Many people are worried about car emissions and rightly so, good clean air is important. But emission tests typically check two pollutants which are hydrocarbons and carbon monoxide. Newer tests include checking for oxides of nitrogen but they should also look at the emissions control system on the vehicle too.
Without a doubt, carbon monoxide is the most deadly. This is because you are unable to smell it and it is certainly not visible. Never take it for granted that carbon monoxide is not present. It is important to know that even only 0.5% can make you lose consciousness. Carbon monoxide is a killer and at the very least can cause headaches even if only exposed to the tiniest amount.
If you are not sure how it is formed, it simply means that insufficient oxygen is available to burn off the rich fuel. High emissions will indicate that there may be problems caused by the carburetor – perhaps a faulty sensor, clogged air filter, or fuel injection problem. It is highest when you first start the engine and this is because the fuel is much richer than it is normally.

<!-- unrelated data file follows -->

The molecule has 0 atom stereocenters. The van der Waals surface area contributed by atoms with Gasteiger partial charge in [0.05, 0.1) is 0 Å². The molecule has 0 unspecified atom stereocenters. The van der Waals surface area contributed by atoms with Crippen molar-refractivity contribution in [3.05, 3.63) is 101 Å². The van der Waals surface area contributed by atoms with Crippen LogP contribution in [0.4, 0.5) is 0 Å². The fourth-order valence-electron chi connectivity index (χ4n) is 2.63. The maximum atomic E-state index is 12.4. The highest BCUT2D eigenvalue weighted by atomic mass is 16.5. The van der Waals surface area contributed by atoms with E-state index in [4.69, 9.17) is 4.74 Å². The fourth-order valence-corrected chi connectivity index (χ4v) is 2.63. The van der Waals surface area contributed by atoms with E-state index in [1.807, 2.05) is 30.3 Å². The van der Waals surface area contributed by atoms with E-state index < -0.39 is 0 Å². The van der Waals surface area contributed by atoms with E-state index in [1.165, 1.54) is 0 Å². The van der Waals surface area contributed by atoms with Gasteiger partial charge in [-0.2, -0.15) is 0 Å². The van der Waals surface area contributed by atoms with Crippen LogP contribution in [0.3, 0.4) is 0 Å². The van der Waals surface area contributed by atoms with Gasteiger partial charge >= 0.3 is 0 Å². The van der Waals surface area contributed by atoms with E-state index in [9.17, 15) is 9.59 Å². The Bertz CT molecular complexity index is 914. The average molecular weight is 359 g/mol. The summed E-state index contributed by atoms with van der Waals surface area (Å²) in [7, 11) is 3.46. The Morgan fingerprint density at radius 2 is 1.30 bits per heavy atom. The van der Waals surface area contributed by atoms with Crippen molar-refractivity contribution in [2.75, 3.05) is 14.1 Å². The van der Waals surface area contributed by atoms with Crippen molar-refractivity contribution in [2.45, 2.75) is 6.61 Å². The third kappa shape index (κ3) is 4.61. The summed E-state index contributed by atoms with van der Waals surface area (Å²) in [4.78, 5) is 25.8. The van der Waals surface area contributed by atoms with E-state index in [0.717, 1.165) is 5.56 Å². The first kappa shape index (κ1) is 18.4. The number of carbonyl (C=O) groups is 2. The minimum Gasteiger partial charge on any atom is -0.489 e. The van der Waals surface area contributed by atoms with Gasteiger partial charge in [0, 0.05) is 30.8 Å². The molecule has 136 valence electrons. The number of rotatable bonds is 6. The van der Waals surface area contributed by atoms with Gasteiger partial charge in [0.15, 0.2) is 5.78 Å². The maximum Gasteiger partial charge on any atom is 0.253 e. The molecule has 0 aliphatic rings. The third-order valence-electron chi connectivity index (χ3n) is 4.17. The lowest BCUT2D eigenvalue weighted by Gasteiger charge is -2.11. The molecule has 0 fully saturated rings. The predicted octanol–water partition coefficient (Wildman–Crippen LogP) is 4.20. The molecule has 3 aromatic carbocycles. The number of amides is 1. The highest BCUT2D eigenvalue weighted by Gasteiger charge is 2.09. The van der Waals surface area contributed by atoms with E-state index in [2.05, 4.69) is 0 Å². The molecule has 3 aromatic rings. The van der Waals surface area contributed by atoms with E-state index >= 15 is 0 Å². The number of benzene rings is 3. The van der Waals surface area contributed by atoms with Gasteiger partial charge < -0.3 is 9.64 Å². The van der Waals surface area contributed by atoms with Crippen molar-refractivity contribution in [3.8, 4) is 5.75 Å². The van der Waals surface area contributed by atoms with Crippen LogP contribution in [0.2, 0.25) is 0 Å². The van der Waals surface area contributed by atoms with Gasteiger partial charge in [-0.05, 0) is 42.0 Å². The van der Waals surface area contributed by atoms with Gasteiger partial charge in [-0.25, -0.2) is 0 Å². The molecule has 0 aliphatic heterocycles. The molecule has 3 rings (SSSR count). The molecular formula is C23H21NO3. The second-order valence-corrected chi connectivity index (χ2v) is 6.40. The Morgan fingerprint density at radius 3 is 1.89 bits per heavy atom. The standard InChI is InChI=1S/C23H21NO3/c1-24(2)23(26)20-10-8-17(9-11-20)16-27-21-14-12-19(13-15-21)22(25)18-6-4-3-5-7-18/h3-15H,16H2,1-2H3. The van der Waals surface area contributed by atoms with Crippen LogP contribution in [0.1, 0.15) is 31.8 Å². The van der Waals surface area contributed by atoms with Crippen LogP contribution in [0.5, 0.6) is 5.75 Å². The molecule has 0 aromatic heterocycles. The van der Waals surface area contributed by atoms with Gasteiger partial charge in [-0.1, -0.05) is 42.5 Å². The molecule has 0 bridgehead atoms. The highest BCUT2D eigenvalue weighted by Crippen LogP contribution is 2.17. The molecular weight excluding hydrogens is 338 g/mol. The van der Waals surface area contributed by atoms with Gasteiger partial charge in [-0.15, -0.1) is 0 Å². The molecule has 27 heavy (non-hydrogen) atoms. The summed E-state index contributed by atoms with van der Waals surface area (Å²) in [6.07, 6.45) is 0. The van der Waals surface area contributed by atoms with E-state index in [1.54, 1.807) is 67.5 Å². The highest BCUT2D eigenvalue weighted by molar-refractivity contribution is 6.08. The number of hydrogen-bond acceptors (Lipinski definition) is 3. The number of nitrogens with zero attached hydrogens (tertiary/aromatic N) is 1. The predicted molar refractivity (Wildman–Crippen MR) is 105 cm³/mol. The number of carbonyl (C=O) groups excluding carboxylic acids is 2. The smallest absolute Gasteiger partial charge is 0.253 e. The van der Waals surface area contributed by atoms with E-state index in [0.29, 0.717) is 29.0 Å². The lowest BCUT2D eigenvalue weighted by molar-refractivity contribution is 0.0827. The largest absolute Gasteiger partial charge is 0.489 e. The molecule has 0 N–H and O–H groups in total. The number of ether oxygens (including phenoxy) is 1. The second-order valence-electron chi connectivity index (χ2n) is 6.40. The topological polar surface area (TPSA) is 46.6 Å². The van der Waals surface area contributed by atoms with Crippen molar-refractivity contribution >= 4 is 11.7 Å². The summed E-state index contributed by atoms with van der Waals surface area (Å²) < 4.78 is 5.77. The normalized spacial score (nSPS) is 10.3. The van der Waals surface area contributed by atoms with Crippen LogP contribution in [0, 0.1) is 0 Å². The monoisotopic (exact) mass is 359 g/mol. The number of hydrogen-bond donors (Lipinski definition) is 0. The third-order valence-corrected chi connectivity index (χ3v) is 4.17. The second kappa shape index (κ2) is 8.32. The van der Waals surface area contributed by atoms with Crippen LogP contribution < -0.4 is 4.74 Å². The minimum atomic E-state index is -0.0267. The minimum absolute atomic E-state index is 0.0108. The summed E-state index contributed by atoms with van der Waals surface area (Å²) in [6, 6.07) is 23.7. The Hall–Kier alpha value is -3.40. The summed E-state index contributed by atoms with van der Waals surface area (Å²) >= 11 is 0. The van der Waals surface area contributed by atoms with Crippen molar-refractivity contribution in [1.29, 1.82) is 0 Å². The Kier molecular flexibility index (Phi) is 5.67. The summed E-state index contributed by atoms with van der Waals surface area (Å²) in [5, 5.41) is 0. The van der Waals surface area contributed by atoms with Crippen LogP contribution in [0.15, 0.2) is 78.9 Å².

Hydrocarbon emissions are the vapors of oil and gasoline – unburned. These emissions may not harm you directly but they do contribute to ozone pollution. With hydrocarbons in the atmosphere, they begin to react with the sunlight and these then begin to form compounds that can irritate the throat, lungs and eyes.
Nitrogen which, although is in the air that we breathe, can combine with oxygen and ultimately form oxides of nitrogen. It can cause lung irritations as well as irritating the eyes and nose. If there are high concentrations, it can cause actual lung disorders. When in the atmosphere, it forms ozone after reacting with oxygen. This then forms toxic smog. Catalytic converters were introduced in the 1990’s which served to reduce oxides of nitrogen and to also reburn carbon monoxide and hydrocarbon.
It is important to understand emissions and to ensure that your car is tested to meet the current standards.